Little remains of the liberal world, however. With the precarity of most unions and the rule of the oligarchy, the political space for liberals has been almost completely eliminated. They seem to understand they need to take risks if they hope to counter the strength of capital and the right. But Democracy Spring and Democracy Awakening show half-hearted measures won’t work. Only by embracing the uncertainty and unpredictability genuine movements unleash, can they have any hope of outmaneuvering the ruling class.
Monday, April 18, 2016
Here is a film featuring a main character that many of us can identify with. Bush's "ownership society" played out to enrich the One Percent, bankrupted the banks which were subsequently bailed out by us, causing unemployment to skyrocket and since then has disappeared many off the unemployment rolls and others onto low paid future-less jobs. This film is about a character who is in the latter situation.
Midway through the quiet emotional storms in the French drama “The Measure of a Man,” the hero, Thierry, begins working as a supermarket security guard. It’s a bitter victory. There is little that’s secure about the job, which requires Thierry to view not just every customer but also each employee as a potential thief. Supplemented with the trappings of the badly paid — a stifling tie, ill-fitting jacket, squawking walkie-talkie — he embodies 21st-century labor at its most heroically alienated. As he stands and watches, liberty seems a distant promise, as do equality and fraternity.
This is a tragic story about a worker that has been repeated many millions of times over the history of the boom-and-bust system of capitalism.
This world traveling, outstanding journalist is at home in Brazil and discovering that the Empire is trying to do what they have accomplished in many parts of the world: overturning a popular government to serve neoliberal interests. They have recent successes in South America with the Macri regime installed in Argentina and the weakening of Venezuelan popular government with the right-wing wins in their parliamentary election.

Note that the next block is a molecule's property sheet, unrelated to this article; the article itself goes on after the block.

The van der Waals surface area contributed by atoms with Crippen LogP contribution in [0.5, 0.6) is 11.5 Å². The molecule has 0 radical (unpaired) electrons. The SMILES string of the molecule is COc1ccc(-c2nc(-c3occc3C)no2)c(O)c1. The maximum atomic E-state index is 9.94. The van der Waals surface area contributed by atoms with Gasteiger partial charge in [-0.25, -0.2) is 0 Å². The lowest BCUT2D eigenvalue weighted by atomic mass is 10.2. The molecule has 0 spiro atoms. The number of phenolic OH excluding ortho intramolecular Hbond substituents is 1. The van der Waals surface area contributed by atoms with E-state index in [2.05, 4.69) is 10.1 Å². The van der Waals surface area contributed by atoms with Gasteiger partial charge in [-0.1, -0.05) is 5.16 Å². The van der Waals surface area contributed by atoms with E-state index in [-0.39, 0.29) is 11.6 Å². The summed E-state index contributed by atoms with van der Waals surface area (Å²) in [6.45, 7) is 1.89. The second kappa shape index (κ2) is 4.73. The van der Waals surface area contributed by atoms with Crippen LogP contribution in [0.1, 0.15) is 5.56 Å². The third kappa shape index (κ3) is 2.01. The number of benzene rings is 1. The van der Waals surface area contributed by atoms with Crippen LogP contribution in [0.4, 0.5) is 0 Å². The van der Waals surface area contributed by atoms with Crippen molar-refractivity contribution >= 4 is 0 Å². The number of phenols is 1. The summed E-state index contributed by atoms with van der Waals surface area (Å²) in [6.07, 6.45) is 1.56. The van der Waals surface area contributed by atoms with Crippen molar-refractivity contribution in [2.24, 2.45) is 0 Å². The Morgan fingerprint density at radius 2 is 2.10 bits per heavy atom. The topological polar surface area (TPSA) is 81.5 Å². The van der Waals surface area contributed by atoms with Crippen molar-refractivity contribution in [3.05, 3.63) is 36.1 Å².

He argues that the impeachment effort, the first step of which was approved by the lower house of the Brazilian congress, has the ultimate objective of targeting the former very popular President Lula da Silva.
It’s impossible to understand what happened at the Circus Maximus this Sunday without knowing there’s a gaggle of Brazilian political parties that are seriously threatened by the non-stop overspill of the Car Wash corruption investigation. To ensure their survival, Car Wash must be “suspended”; and it will, under the bogus “national unity” proposed by lowly Brutus Temer [the vice-president who would take over for President Rousseff during the impeachment hearings should they be approved].You might also be interested in an article in TeleSur on the same subject.
But first, Car Wash must produce a high-profile scalp. And that has to be Lula in jail – compared to which the crucifixion of Rousseff is an Aesop fable. Corporate media, led by the noxious Globo empire, would hail it as the ultimate victory, and nobody would care about Car Wash’s enforced retirement.
The 54 million-plus who voted for Rousseff’s reelection in 2014 voted wrong. The overall “project” is a government without vote and without people; a Brazilian-style parliamentary system, without bothering with pesky “elections” and crucially, including very “generous” campaign financing flexibility not bound to incriminate powerful companies/corporations.
Sunday, April 17, 2016
I think that "free trade" can be better understood as a euphemism for unrestricted capitalist exploitation of man and nature. Millies describes some of the most outrageous crimes committed by capitalists whenever and wherever they could due to a lack of restrictions.
An academic style of writing can be very off-putting to ordinary educated people because of its use of obscure words and references in frequently lengthy articles, but this article I believe is well worth a read because it provides an excellent critical survey of writings on the title-subject both historical and contemporary which one can make use of. By reading some of this literature, we can increase our understanding of racism and slavery and the important role they played in the rise of capitalism.
The article also directs our attention to what is happening in the world of academia regarding this subject. For example, my attention was drawn to the fact that there has been a renaissance of writing about capitalism and the history of capitalism since the economic crash of 2008. We as activists can benefit from this re-awakening.
An energetic startup within the U.S. historical profession, the history of capitalism has grown rapidly over the past few years and won media attention most academics only dream of. Its popularity was sparked in part by the 2008 financial crisis, which renewed doubt about capitalism’s promises, and it emerges in the long wake of the demise of identity politics and the cultural turn within U.S. scholarship. It looks beyond supposedly narrow, sectarian concerns with particular groups left out of mainstream history—women and workers, peasants and slaves, blacks and gays. Some scholars have indeed argued for the capacious, democratic, and inclusive capabilities of this new field; others have been at pains to demonstrate that it is not a recapitulation of social history centered on the white male worker or business history fetishizing the white male capitalist. Even so, its institutional and ideological biases often shine through in its favored subjects and its anointed practitioners.